New gay clubs enliven
Las Vegas scene
by Ed Walsh
Ten years ago when Mya Reyes, the then-director of diversity marketing for the Las Vegas Convention and Visitors Authority, suggested a campaign to bring more GLBT visitors to the city, she recalls her boss responded, "What is GLBT? Is that something like a BLT sandwich?"
The invisibility of the gay community that was reflected in her boss's response was not helped by the pervasive apathy in Las Vegas' gay community not so long ago. Dennis McBride, the director of the Nevada State Museum, Las Vegas, and an expert on Nevada's LGBT history, told the Bay Area Reporter earlier this month that the city never saw the kind of activism that other cities experienced.
"Everything about this city was gay except the city itself," McBride said. The historian noted that the gay influence in the design of the casinos, hotels, and the city's over-the-top shows was an open secret yet the gay community was generally met by hostility from the political establishment.
But like its seemingly routine building implosions, when Las Vegas decides to change, it often does so very quickly and dramatically. When it came to Vegas' welcoming of the LGBT community that change came rapidly and it is showing no signs of slowing down.
Just this summer, two new gay clubs sprung up on the famed Las Vegas Strip. One nightclub, Liaison, boasts it is the first gay nightclub in a casino. The club is in the Las Vegas mainstay, Bally's, and the new club is marketed on signs throughout the property. The other nightclub, Equalibrium, also opened nearby on the Strip across from the Monte Carlo.
A second legendary hotel casino, Tropicana, started an LGBT weekend pool party, Xposed, this summer. The Luxor Hotel Casino has had the Temptation pool party on Sundays for years.
Tropicana's party is on Saturdays. The city's tourism office now actively courts LGBTs and many of the city's major hotels and casinos have marketing campaigns targeted toward the gay market.
Las Vegas' biggest gay weekend is coming up next week. The trifecta celebration includes Las Vegas Pride, Gay Days Las Vegas, and the lesbian-focused Shedonism. The Pride parade will be in downtown Las Vegas on Friday, September 5, at night when it is a little cooler and when the city can best show off its spectacular lights.
If you can't get away next week, another huge event is coming up at the end of the year. It is called Evolve, the city's first international gay New Year's Eve celebration. Evolve includes a number of parties and special events and options for gay-focused tours and excursions. Organizers hope it will put Las Vegas on the map as the place for LGBTs to welcome in the new year.
Aside from Las Vegas' gay-friendliness, one of the biggest recent changes in the city is the rejuvenation of its once depressed downtown. Starting with the opening of the Strip's first mega-resort, Mirage, in 1989, more and more of the casino business shifted from downtown to the Strip, the section of Las Vegas Boulevard south of downtown, just outside the Las Vegas city limits.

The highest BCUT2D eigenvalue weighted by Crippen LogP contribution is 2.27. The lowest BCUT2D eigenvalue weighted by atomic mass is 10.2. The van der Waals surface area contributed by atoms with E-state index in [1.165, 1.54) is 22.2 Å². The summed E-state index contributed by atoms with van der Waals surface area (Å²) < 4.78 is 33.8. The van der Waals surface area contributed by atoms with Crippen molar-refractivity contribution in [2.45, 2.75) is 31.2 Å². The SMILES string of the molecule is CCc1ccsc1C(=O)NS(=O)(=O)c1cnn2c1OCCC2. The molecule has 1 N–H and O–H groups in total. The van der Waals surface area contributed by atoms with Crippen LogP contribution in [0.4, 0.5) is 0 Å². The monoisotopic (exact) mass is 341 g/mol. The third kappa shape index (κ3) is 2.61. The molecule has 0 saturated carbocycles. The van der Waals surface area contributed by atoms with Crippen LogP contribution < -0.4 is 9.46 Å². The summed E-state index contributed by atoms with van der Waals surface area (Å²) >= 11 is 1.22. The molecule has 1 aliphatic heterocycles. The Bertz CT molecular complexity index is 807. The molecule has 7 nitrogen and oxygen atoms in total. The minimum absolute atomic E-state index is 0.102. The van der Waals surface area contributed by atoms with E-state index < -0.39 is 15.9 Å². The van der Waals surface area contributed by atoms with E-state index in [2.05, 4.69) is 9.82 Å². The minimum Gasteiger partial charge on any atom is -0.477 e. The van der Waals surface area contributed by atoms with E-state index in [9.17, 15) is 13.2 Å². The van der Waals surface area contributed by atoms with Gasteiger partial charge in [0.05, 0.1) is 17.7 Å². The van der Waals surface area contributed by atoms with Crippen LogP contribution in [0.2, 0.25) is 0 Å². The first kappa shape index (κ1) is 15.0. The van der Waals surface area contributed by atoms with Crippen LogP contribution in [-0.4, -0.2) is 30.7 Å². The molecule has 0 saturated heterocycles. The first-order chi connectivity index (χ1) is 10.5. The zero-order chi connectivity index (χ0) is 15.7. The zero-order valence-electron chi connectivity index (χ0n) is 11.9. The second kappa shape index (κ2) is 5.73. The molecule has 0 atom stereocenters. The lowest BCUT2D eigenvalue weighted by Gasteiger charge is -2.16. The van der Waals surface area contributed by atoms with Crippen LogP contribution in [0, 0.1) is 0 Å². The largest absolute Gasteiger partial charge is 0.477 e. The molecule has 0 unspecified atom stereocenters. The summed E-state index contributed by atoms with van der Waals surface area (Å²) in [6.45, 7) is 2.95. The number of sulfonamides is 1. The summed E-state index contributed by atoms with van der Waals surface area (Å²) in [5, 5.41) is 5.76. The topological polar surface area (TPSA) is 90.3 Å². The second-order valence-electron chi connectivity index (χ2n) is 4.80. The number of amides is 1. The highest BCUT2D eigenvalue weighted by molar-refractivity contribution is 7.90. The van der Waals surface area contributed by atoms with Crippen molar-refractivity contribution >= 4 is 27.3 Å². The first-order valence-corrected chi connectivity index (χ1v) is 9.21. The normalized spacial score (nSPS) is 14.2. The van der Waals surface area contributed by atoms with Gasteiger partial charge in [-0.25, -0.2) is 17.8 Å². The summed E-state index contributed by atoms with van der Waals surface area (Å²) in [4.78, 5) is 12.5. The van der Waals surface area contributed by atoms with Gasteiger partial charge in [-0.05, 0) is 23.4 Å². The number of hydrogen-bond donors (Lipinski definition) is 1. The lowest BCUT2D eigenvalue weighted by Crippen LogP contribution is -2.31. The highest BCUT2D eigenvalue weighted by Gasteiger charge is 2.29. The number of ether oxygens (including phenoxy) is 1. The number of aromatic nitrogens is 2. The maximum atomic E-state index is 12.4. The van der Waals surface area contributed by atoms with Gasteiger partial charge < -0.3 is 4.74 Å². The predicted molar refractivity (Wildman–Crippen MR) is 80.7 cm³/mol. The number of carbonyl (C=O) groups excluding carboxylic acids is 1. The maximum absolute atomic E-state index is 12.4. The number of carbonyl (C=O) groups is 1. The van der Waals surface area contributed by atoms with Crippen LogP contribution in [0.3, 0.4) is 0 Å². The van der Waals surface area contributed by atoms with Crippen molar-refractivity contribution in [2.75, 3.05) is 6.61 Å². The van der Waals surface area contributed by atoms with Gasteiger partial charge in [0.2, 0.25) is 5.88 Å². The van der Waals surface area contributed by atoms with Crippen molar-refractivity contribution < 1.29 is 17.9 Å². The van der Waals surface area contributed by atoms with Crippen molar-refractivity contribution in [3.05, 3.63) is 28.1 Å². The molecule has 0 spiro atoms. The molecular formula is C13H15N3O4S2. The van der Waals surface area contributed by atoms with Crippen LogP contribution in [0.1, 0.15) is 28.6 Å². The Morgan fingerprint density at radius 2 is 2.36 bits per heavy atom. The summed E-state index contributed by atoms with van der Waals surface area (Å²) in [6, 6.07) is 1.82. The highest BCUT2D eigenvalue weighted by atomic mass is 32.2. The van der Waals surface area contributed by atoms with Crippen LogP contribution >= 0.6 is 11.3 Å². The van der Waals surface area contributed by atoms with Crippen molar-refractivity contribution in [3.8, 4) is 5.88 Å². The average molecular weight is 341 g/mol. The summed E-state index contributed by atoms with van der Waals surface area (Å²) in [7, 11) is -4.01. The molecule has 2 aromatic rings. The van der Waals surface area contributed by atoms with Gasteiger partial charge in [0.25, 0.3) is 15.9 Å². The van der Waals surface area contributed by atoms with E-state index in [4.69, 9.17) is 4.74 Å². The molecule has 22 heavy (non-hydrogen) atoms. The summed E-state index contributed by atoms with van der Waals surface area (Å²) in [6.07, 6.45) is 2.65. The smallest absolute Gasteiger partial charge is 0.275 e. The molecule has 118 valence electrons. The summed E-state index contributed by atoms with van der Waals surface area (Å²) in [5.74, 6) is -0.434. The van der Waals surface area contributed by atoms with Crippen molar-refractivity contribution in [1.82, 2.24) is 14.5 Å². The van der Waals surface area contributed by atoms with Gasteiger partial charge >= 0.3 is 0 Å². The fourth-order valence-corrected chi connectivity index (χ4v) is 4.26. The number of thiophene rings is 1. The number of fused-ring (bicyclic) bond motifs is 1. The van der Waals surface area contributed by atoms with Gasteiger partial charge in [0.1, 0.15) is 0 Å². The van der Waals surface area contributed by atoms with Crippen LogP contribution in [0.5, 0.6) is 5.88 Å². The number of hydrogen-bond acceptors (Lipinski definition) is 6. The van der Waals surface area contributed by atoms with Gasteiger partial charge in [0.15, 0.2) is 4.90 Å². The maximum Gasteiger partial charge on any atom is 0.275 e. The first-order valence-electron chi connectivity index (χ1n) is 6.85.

Downtown fell onto hard times by the early 1990s. The revitalization that continues today was heralded in 1995 when four blocks of Fremont Street became a pedestrian mall complete with an electronic sign canopy that provides shade during the day and a light show at night.
The downtown comeback took another huge step forward in 2012 with the opening of the Smith Center for the Performing Arts, the new City Hall complex, Discovery Children's Museum, Mob Museum, Neon Museum, and the renovation of the Zappos world headquarters building. A couple of years earlier, in 2010, fans of modern architecture were thrilled with the opening of the Cleveland Clinic Lou Ruvo Center for Brain Health designed by the world renowned architect Frank Gehry.
Las Vegas' emerging downtown arts district features a First Friday gallery walk and plans are in the works to build a modern art museum in the area. To coincide with Las Vegas Pride, the very gay-friendly Sin City Gallery will host an exhibit by gay San Francisco artist Suzanne Shifflett next month.
"[Gallery owner] Laura Henkel picked September for my show because there are a lot of queer themes in my work," Shifflett told the B.A.R. last week. "My paintings are very technique driven. The queerness is subconscious. Since my painting process is so time intensive I pick subjects that are visually stimulating to me. Trying not to make a statement seems to produce a more authentic statement."
Photo: Ed Walsh
A foolproof way not to miss any of the newest highlights of the city is on a guided tour. Las Vegas' gay-owned tour company, Las Vegas Pop Culture Tours (http://www.lasvegaspopculturetours.com), is a great way to see the sights. The company's owners, Bab Daitch and Richard Hooker, are perfect tour guides with an encyclopedic knowledge of Las Vegas history and culture from an LGBT perspective. The company offers scheduled walking tours and custom group tours.